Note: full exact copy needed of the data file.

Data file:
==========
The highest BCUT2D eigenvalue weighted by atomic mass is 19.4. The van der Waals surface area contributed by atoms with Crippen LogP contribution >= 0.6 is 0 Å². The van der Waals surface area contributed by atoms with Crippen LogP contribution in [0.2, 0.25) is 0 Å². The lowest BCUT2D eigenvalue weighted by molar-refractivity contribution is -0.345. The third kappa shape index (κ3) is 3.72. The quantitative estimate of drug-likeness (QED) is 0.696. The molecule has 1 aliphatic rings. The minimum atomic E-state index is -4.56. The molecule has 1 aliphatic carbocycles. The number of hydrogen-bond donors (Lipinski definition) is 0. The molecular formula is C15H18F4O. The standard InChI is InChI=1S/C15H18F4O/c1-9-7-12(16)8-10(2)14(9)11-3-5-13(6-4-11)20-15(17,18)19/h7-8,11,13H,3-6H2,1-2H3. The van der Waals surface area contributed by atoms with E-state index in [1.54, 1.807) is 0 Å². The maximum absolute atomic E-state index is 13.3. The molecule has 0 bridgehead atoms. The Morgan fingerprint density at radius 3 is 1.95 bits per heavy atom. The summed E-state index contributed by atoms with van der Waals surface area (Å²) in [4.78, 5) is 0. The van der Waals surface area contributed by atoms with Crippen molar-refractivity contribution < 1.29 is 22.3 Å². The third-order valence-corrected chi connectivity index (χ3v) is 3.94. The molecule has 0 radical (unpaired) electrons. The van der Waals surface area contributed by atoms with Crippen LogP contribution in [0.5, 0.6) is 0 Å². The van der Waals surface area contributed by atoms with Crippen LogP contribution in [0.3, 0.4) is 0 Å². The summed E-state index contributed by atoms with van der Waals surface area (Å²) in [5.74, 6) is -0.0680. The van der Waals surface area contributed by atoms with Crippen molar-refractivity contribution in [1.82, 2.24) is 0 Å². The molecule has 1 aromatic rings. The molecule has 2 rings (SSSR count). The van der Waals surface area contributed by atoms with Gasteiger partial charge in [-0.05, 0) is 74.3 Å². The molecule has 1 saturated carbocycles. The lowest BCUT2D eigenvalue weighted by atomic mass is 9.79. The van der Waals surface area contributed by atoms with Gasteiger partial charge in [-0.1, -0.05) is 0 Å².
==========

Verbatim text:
The highest BCUT2D eigenvalue weighted by atomic mass is 19.4. The van der Waals surface area contributed by atoms with Crippen LogP contribution >= 0.6 is 0 Å². The van der Waals surface area contributed by atoms with Crippen LogP contribution in [0.2, 0.25) is 0 Å². The lowest BCUT2D eigenvalue weighted by molar-refractivity contribution is -0.345. The third kappa shape index (κ3) is 3.72. The quantitative estimate of drug-likeness (QED) is 0.696. The molecule has 1 aliphatic rings. The minimum atomic E-state index is -4.56. The molecule has 1 aliphatic carbocycles. The number of hydrogen-bond donors (Lipinski definition) is 0. The molecular formula is C15H18F4O. The standard InChI is InChI=1S/C15H18F4O/c1-9-7-12(16)8-10(2)14(9)11-3-5-13(6-4-11)20-15(17,18)19/h7-8,11,13H,3-6H2,1-2H3. The van der Waals surface area contributed by atoms with E-state index in [1.54, 1.807) is 0 Å². The maximum absolute atomic E-state index is 13.3. The molecule has 0 bridgehead atoms. The Morgan fingerprint density at radius 3 is 1.95 bits per heavy atom. The summed E-state index contributed by atoms with van der Waals surface area (Å²) in [4.78, 5) is 0. The van der Waals surface area contributed by atoms with Crippen molar-refractivity contribution < 1.29 is 22.3 Å². The third-order valence-corrected chi connectivity index (χ3v) is 3.94. The molecule has 0 radical (unpaired) electrons. The van der Waals surface area contributed by atoms with Crippen LogP contribution in [0.5, 0.6) is 0 Å². The van der Waals surface area contributed by atoms with Crippen LogP contribution in [0.3, 0.4) is 0 Å². The summed E-state index contributed by atoms with van der Waals surface area (Å²) in [5.74, 6) is -0.0680. The van der Waals surface area contributed by atoms with Crippen molar-refractivity contribution in [1.82, 2.24) is 0 Å². The molecule has 1 aromatic rings. The molecule has 2 rings (SSSR count). The van der Waals surface area contributed by atoms with Gasteiger partial charge in [-0.05, 0) is 74.3 Å². The molecule has 1 saturated carbocycles. The lowest BCUT2D eigenvalue weighted by atomic mass is 9.79. The van der Waals surface area contributed by atoms with Gasteiger partial charge in [-0.1, -0.05) is 0 Å².